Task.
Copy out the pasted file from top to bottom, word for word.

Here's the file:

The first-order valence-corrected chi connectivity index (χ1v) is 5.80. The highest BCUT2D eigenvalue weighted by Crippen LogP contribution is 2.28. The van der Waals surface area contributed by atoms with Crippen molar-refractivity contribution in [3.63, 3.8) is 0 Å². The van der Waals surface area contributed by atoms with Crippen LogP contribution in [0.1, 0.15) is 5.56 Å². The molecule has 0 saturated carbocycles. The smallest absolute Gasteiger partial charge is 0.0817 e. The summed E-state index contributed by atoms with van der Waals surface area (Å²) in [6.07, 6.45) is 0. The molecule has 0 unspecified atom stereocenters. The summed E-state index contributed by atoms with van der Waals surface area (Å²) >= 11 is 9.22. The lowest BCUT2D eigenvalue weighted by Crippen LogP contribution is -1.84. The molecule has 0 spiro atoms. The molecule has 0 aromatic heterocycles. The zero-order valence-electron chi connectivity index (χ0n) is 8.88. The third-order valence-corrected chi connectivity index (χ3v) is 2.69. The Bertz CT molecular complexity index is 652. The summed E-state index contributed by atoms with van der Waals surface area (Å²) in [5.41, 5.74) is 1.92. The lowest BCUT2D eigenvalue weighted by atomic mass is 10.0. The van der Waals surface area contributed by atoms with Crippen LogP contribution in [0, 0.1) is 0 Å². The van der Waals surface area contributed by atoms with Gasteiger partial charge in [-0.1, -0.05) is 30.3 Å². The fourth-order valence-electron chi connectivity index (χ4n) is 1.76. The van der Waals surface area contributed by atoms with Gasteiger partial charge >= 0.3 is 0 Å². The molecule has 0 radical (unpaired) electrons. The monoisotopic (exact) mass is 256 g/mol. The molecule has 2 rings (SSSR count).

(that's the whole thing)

The first-order valence-corrected chi connectivity index (χ1v) is 5.80. The highest BCUT2D eigenvalue weighted by Crippen LogP contribution is 2.28. The van der Waals surface area contributed by atoms with Crippen molar-refractivity contribution in [3.63, 3.8) is 0 Å². The van der Waals surface area contributed by atoms with Crippen LogP contribution in [0.1, 0.15) is 5.56 Å². The molecule has 0 saturated carbocycles. The smallest absolute Gasteiger partial charge is 0.0817 e. The summed E-state index contributed by atoms with van der Waals surface area (Å²) in [6.07, 6.45) is 0. The molecule has 0 unspecified atom stereocenters. The summed E-state index contributed by atoms with van der Waals surface area (Å²) >= 11 is 9.22. The lowest BCUT2D eigenvalue weighted by Crippen LogP contribution is -1.84. The molecule has 0 spiro atoms. The molecule has 0 aromatic heterocycles. The zero-order valence-electron chi connectivity index (χ0n) is 8.88. The third-order valence-corrected chi connectivity index (χ3v) is 2.69. The Bertz CT molecular complexity index is 652. The summed E-state index contributed by atoms with van der Waals surface area (Å²) in [5.41, 5.74) is 1.92. The lowest BCUT2D eigenvalue weighted by atomic mass is 10.0. The van der Waals surface area contributed by atoms with Crippen LogP contribution in [0, 0.1) is 0 Å². The van der Waals surface area contributed by atoms with Gasteiger partial charge in [-0.1, -0.05) is 30.3 Å². The fourth-order valence-electron chi connectivity index (χ4n) is 1.76. The van der Waals surface area contributed by atoms with Gasteiger partial charge >= 0.3 is 0 Å². The molecule has 0 radical (unpaired) electrons. The monoisotopic (exact) mass is 256 g/mol. The molecule has 2 rings (SSSR count).